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Author Topic: Scammer Scorecard - Released  (Read 21386 times)

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Offline Daveman

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Re: Scammer Scorecard - Released
« Reply #50 on: December 20, 2007, 08:56:25 PM »
Okay, so I tried the test on myself and it came back with a score of -10 "you are too stupid to be in this pursuit"    Hmmmmmmmm

Actually I got "Probably not a scammer, but that incessant bleating will keep you awake at night"


The card is already 100% accurate in that it uses the terms "may" and "probably".

I think the greatest benefit is that a newbie will get that thought provoking answer and freak just enough to enter the forum and ask more specific questions.  That, IMO, would be the true power and service of the card.

Nice job, Sandro.

Dave
« Last Edit: December 20, 2007, 09:06:41 PM by Daveman »
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Offline Serebro

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Re: Scammer Scorecard - Released
« Reply #51 on: December 20, 2007, 11:20:18 PM »
I decided to have this test for myself, I imagined what the man I am correspong with now would write.

1/she initiated the first contact-yes
2/she is younger than you-by 10 years
her letters:
3/acknowledge your remarks-always
4/answer your queries-always
5/say she is falling in love with you-4+letters(not yet :P)
6/contain explicity your name-yes
7/Show SUBJECT:'s/Re:'s corresponding to those in your preceding letters-no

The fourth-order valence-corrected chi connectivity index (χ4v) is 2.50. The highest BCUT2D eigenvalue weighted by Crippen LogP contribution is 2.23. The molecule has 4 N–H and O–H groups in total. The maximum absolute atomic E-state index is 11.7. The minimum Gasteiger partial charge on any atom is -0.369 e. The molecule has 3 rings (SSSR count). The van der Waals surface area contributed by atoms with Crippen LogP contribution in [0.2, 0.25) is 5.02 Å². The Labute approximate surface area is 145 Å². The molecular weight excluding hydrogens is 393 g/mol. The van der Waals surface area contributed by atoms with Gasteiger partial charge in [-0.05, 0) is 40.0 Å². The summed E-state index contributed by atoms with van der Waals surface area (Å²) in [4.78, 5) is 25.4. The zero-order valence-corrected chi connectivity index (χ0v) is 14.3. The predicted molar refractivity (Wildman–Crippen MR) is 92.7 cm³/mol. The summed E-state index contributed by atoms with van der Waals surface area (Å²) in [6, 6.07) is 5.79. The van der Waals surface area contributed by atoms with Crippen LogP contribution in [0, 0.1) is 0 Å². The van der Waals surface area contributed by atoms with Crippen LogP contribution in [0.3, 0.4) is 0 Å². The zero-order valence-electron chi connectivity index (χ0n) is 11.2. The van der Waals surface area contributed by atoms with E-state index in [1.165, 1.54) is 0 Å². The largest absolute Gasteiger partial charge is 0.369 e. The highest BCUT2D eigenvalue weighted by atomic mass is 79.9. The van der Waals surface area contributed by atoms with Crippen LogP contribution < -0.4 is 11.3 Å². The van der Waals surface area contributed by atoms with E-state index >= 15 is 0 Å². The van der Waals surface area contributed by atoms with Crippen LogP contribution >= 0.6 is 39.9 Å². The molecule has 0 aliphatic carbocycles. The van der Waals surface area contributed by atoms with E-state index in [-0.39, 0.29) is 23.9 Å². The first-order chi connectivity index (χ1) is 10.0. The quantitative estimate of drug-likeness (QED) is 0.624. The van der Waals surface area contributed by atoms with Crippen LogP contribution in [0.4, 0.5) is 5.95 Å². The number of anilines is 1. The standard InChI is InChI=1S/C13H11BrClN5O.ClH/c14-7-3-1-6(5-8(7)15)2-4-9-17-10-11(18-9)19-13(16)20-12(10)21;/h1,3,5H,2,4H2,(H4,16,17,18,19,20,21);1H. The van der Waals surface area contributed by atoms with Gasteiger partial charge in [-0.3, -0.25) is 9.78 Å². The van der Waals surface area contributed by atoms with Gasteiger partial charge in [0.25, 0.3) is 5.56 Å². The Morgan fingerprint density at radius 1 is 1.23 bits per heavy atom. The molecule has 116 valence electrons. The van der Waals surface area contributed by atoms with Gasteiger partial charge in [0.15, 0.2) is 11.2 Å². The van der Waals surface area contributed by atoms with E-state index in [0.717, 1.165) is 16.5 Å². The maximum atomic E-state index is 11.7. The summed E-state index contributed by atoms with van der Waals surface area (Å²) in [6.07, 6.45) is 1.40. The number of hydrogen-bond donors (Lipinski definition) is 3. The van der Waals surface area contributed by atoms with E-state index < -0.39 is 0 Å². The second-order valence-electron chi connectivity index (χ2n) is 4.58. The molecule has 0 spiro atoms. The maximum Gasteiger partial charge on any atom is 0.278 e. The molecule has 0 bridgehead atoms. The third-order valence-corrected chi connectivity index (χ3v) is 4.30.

8/consists of long texts about her only-no
9/are only sent through an agency-no
10/contain complaints about her condition-no
her profile:
11/Appears on more than 1 dating site under the SAME name-on 2-3
12-
13/Appears on anti-scam site(s)/forum(s)-0
her photos:
14/Show her in revealing clothing (e.g. mini bikini, transparent lingerie, etc.)-no
15/Show her in very little clothing, or no clothing at all.-no
her contact information:
16/Her email nickname contains part(s) of her name(s).-yes
17/She gives her phone number-yes
18/Her phone number is valid-yes
19/Having no personal phone, she arranges for alternative ways to talk to you.-yes
20/She gives her postal address-yes
21/Her postal address is valid-yes
HER PARTNER/RELATIONSHIP PRE-REQUISITES
22/Her partner's desired age range is above her age-6-10
23/Her partner should be well off, financially secure, successful, etc.-no
24/The type of relationship she offers : intimate, sex, etc.-no
25/The type of relationship she offers : any-no
HER NEEDS/REQUESTS
26/She hints at her need for generic help-no
27/ She hints a gift/gift(s) would be welcome-no
28/She asks for money-no


Her score-132
She may be a scammer
.

After changing the first point:

1/she initiated the first contact-yes
into no changes the situation into:
Her score:92
Perhaps she is not a scammer.


So writing a letter to the man whose profile I liked increases my score in 40 points and automatically brings me into the dangerous category.


At the same time when we tick in the box:
She hints at her need for generic help-yes will give the girl 142 points
 and brings her to the same category: